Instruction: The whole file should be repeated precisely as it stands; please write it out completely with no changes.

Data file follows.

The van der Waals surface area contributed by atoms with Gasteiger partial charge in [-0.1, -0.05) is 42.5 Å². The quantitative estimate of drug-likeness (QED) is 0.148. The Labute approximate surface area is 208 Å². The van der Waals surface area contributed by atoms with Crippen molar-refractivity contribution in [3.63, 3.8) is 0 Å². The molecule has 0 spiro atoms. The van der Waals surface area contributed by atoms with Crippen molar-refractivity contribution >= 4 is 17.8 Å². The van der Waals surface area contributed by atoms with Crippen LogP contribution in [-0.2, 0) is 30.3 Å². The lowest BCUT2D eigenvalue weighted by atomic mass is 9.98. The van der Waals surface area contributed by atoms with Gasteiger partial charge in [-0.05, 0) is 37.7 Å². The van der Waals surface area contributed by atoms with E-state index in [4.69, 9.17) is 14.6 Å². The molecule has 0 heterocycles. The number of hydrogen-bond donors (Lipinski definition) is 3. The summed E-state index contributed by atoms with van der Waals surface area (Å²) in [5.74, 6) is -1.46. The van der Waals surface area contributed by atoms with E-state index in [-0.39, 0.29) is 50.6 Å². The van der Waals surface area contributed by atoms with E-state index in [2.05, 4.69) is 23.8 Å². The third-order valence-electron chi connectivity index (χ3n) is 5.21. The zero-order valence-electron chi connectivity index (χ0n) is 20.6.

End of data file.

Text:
The van der Waals surface area contributed by atoms with Gasteiger partial charge in [-0.1, -0.05) is 42.5 Å². The quantitative estimate of drug-likeness (QED) is 0.148. The Labute approximate surface area is 208 Å². The van der Waals surface area contributed by atoms with Crippen molar-refractivity contribution in [3.63, 3.8) is 0 Å². The molecule has 0 spiro atoms. The van der Waals surface area contributed by atoms with Crippen molar-refractivity contribution >= 4 is 17.8 Å². The van der Waals surface area contributed by atoms with Crippen LogP contribution in [-0.2, 0) is 30.3 Å². The lowest BCUT2D eigenvalue weighted by atomic mass is 9.98. The van der Waals surface area contributed by atoms with Gasteiger partial charge in [-0.05, 0) is 37.7 Å². The van der Waals surface area contributed by atoms with E-state index in [4.69, 9.17) is 14.6 Å². The molecule has 0 heterocycles. The number of hydrogen-bond donors (Lipinski definition) is 3. The summed E-state index contributed by atoms with van der Waals surface area (Å²) in [5.74, 6) is -1.46. The van der Waals surface area contributed by atoms with E-state index in [-0.39, 0.29) is 50.6 Å². The van der Waals surface area contributed by atoms with E-state index in [2.05, 4.69) is 23.8 Å². The third-order valence-electron chi connectivity index (χ3n) is 5.21. The zero-order valence-electron chi connectivity index (χ0n) is 20.6.